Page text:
There are business class seats, and then there are business class suites. And with Delta, it’s the latter.
The airline set itself apart in 2017 when it started flying its brand new Delta One Suites, with closing doors that give passengers unrivaled privacy. But just how good are these suites, and does the rest of the experience live up to the name?
We found out firsthand on a recent flight from Tokyo-Haneda (HND) to Minneapolis-St. Paul (MSP). Read on to see what you can expect – and how you can book these 12-plus hour flights in style for just 60,000 miles.
Delta often charges exorbitant amounts to fly in one of these suites. Finding an award under 150,000 SkyMiles is a chore – and it’s not rare to see them over 300,000 SkyMiles for a one-way flight. Needless to say, that’s bad. Don’t pay that many SkyMiles to fly in a suite.
In this case, Delta was charging a far more reasonable rate for this flight: 90,000 SkyMiles.
But we did even better, thanks to a great trick to save some serious SkyMiles: booking Delta flights using Virgin Atlantic miles. Thanks to a close partnership between the two airlines, you can book Delta-operated flights using Virgin Atlantic Flying Club miles. And when the timing works out, you can often save a ton of miles by doing so, like booking a Delta One seat to Europe for just 50,000 miles.
In this case, we were able to book the exact same flight for just 60,000 Virgin Atlantic miles, plus the same cash fee of roughly $49. And the beauty of these miles is that they’re so easy to earn, as you can transfer them from Chase, American Express, and Citi directly to a Virgin Atlantic account.
But it can get even better right now, thanks to a big bonus when you transfer American Express Membership Rewards points from cards like the Platinum Card from American Express and American Express Gold Cards – not the Delta co-branded credit cards – to your Virgin Atlantic Account. Through July 1, you can get a 30% bonus on transfers to Virgin Atlantic.
That means you’d need to transfer just 47,000 Amex points to get the 60,000 miles necessary to book this flight. But be sure to check out all the other routes where Delta is currently flying these Delta One suites.
Unfortunately, that amazing transfer bonus popped up after we booked the flight. Still, I’d say we got a pretty deal for what’s normally a $3,000-plus flight.
Delta doesn’t have its own lounge at Tokyo-Haneda (HND) and instead contracts with the company that runs several lounges inside the airport to give business class passengers a spot to stay.
These contract lounges are generally nothing special, so I wasn’t expecting much. But I was pleasantly surprised by the TIAT Annex Lounge, which is located by Gate 41 in the international terminal. It won’t win any awards, but it was clean, chic, and airy.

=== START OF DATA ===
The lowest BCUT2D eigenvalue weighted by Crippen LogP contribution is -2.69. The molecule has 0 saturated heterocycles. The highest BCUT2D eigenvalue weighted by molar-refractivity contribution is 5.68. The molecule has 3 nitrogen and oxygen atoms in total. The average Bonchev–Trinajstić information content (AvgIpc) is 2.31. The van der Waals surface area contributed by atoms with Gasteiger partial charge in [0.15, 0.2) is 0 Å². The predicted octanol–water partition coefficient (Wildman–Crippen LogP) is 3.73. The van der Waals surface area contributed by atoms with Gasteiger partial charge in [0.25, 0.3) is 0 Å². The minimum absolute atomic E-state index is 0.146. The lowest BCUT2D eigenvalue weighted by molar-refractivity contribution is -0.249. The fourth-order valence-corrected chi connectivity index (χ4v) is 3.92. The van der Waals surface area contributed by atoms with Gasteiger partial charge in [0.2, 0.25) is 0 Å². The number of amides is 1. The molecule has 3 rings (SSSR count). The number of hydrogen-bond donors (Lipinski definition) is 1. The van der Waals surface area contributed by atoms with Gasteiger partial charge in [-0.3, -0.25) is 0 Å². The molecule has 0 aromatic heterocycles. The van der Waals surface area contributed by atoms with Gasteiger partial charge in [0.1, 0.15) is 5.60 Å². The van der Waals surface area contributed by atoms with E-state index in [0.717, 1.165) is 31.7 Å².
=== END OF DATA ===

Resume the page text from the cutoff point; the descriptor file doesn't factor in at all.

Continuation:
Best of all, the space was absolutely huge – and nearly empty. That’s the recipe for a great lounge, as there’s nothing worse than struggling to find a seat in a cramped lounge. But there was a ton of seating, and nearly every chair scattered throughout the lounge had its own power ports to charge your devices.
I love a lounge that’s full of natural light, and this one fit the bill with huge, floor-to-ceiling windows along two entire walls of the lounge. It made it easy to spot my ride home.
The lounge had a decent spread of both hot food like fried noodles, curry, and eggrolls, along with some smaller finger foods. And considering this is in Japan, it had one of the self-pouring beer machines serving Asahi. I didn’t sample the food, but couldn’t resist testing out the beer robot.
The lounge also had four or five shower suites. And like the lounge itself, they were nothing flashy. But they were absolutely spotless, and a perfect spot to get refreshed quick before the long flight.
Even up in business class, Delta planes have generally looked a bit … well, drab, on the inside. The same could largely be said of both United and American.
But Delta is going all out with its new Delta One suites and Premium Select seats, ordering brand new Airbus A350s and refreshing older Boeing 777s, like the plane I was on. And these planes are a different story.
For starters, some sharp wall art welcomes you as you board the plane between the business class and Premium Select cabins.
And then there’s the business class cabin itself, which is a massive improvement over Delta’s older offerings. They’re called Delta One Suites, after all.
Although this particular plane was more than 10 years old, it felt and looked brand new on the inside thanks to this refurbish job. All 28 Delta One Suites are laid out in a 1-2-1 arrangement, giving every passenger a straight shot into the aisle.
The seats themselves are staggered in each row: Some are closer to the aisle with a console table along the side, while others are positioned farther away from the aisle and separated by the console. These alternate row by row. If you’re flying Delta One solo on an Airbus A350, the odd-numbered seats along the wing are closer to the window, while even-numbered suites are closer to the aisle.
But on the 777, it’s the opposite. So if you’re looking for extra privacy, go for an even-numbered suite to be even farther away from the aisle.
Of course, that might be moot – these are suites, after all. And with closing doors at every suite, it’s easy to get some privacy. One of the common criticisms of these suites is that the suite walls and doors are only about 4 feet tall. And while that’s true, it’s hardly a problem unless if you’ve got a neighbor peering over.
Delta really loves the cool blue mood lighting, and I have to say: It really works. Delta picked a color scheme and stuck with it.
The bathrooms on board this Boeing 777 got a facelift, too. There are just two lavatories at the front of the cabin on most refurbished Boeing 777s. And while nothing special or spacious, they look nice.
In business class, they’re stocked with Malin + Goetz handsoap and moisturizer, which is pretty nice.
Sorry, I meant suites. That’s what you’re here for, right?